I’m Mia Birk, the 43-year old President of Alta Planning + Design, whose mission is to create active communities where bicycling and walking are safe, healthy, fun, and normal daily activities. I’m also Adjunct Professor, Portland State University. My family and I (partner Glen, kids Skyler and Sasha, ages 12 and 8 respectively) use our bikes as our main means of daily transportation from our home in SE Portland. We do have a car, a Prius, which we’ve driven less than 10,000 miles in two years.
When did you start using a bicycle for transportation and what other forms of transportation do you use?
|photo by Beth Nakamura|
Ride with my daughter to school, then to play tennis, work, go to meetings, pick up Sasha, stop at the store, or pretty much whatever I need to do.
Do you recommend cycling to friends/family members/others? Have any taken you up on it?
• Alta Planning + Design, co-owner and CEO 1999-present
• Bicycle Program Manager, City of Portland, Oregon, 1993-1999
• Transportation Program Manager, International Institute for Energy Conservation, Washington, D.C., 1989-1993
• Member, Portland's "Go Platinum" Bicycle Master Plan Steering Committee
Daily commuting: Trek Allant. Cargo: Madsen. Folder: Breezer. Road bike: Trek Madone.
In your opinion, what’s the best part about cycling for transportation?
From a professional standpoint, I am really lucky to have found the perfect career at a young age. It makes me wildly happy to bike around Portland every day and see the fruits of my labor, to know that I’ve made and am making a positive difference, not just here but everywhere I go. The world is full of jobs that feed our bellies but not our souls. Somehow, I found this strange and wonderful path from which I empower people and transform communities, one pedal stroke at a time. I end the book on the word ‘gratitude,’ for I am deeply grateful every single day to be working with cool people making the world a better place.
Do you have a favorite carfree/carlite story?
“Whoa Mom, beep beep beep, turn around!!!”
Sasha, my delightfully-spunky kindergartner, has spotted her new best friend, a big pink stuffed something – unicorn? Bear? She’s got a million of them. Before you know it, my wallet is empty. Thank goodness they don’t take credit cards at this garage sale.
“Silly Sasha,” I smile. “When I was in India I saw a guy carrying improbable amounts of stuff by bike. He was carrying a big crate of dishes, a load of rebar, his wife, uncle, and four kids!”
She looks confused. What does this have to do with her?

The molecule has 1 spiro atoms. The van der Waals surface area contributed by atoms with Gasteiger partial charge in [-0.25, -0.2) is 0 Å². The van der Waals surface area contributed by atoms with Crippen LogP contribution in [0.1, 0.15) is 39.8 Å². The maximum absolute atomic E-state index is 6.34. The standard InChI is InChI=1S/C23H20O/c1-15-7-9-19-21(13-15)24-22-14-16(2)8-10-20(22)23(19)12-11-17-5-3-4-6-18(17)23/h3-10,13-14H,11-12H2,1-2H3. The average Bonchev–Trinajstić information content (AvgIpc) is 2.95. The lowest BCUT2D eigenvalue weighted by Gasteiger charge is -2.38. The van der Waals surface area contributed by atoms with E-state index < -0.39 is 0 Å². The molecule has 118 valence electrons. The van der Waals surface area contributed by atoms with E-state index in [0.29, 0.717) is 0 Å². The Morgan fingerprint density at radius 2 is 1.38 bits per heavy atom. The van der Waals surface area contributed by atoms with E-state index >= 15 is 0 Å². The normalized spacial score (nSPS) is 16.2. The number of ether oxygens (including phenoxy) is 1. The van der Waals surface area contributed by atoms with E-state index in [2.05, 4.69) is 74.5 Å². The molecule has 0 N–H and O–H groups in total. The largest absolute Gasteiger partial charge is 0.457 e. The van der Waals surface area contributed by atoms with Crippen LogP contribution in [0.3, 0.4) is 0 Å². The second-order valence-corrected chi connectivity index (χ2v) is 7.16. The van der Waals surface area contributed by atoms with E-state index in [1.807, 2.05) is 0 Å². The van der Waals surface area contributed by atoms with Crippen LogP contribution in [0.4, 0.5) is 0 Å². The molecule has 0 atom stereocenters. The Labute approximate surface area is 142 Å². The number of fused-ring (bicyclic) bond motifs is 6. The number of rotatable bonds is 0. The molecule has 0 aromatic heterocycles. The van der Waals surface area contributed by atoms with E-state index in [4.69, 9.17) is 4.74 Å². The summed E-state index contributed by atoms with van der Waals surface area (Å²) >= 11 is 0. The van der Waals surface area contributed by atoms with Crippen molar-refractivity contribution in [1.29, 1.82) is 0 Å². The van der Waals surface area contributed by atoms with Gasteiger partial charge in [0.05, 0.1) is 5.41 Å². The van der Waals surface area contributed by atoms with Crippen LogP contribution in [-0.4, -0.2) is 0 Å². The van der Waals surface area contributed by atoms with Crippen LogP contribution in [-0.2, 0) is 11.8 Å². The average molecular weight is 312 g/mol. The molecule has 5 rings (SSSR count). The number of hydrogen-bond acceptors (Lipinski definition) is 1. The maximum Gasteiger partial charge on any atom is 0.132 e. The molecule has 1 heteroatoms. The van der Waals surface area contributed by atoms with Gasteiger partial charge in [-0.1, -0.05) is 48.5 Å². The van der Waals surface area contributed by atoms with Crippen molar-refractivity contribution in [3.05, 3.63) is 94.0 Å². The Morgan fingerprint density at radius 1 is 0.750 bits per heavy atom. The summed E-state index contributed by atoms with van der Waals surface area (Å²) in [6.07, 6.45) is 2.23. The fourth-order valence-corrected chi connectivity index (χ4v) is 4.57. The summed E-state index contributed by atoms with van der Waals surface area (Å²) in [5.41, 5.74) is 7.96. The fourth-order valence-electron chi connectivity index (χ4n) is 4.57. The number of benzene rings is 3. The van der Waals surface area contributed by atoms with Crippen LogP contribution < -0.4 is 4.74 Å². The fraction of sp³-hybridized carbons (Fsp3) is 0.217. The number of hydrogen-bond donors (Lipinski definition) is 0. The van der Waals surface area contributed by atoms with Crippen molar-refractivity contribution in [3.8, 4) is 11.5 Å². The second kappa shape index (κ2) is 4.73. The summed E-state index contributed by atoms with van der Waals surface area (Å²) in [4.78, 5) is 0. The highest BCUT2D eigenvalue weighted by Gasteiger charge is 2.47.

“Just last week at the market I tied a box of butternut squash, oranges, apples, onions, grapes, and zucchini to the rack, stuffed my pockets full of garlic and shallots, and dangled two plastic bags of baguettes, flowers, goat cheese curds, lettuce and kale from the handlebars. When there’s a will, there’s a way, honey.”
I stuff one pannier full to bursting with the kids’ new jeans, socks, athletic pants, and shirts, the other with two super cute pairs of boots (only $2 each!)
“Hand over your backpack,” I order, then jam it with 50 cent videos, books, and Othello (the board game), which I know will provide me and Skyler hours of entertainment.
A bungie-cord takes care of a white and pink flowered twin-sized sheet set and comforter set.
“But Mom, where am I going to sit?” Sasha points to the pile on the rack.
“Ohhhh, right. You’ll just have to sit on top of the mountain, honey.”
I perch her up top, and start wheeling the bike to the street. She screams, “Stop!! We forgot Sweet Pea!” She points hysterically at the pink hippo.
“Well, honey, we can’t carry another thing, so Sweet Pea has to stay here.”
Her big green eyes fill with tears, plump cheeks quivering with emotion “But, Mom, I need her. Please? Please? Please?”
My resolve turns to mush. I plop Sasha on the ground. Finally, we take off, to great fanfare from the garage sale shoppers, who have gathered in the front lawn and cheer as I pedal away, with a giant pink elephant strapped to my back and Sasha holding it from her perch above my shoulders. In hindsight I realize that I could have come back later to retrieve my purchases instead of turning us into a carnival float, but where’s the fun in that?
What are three pieces of advice you would give to someone starting/ considering commuting by bike?
First the bike: look to a utilitarian beauty with a step-through frame, fenders, rack, kickstands, skirt-guard and lights. Solid, upright, comfortable, and stable… this is what you want to be the bedrock of your fashionable bicycling look. Then the clothes: skirts of a certain length and style, breathable fabrics, and solid heels of just about any height. Finally, the delightful, delicious accessories. From pink-flowered waterproof Ortlieb panniers to a front-mounted Toto-basket into which you fling your briefcase or purse, there’s an option for all of us when we free our minds of the notion that cycling attire is intended to facilitate long-distance racing.
Anything else you would like to add?
Let me tell you a little about Joyride: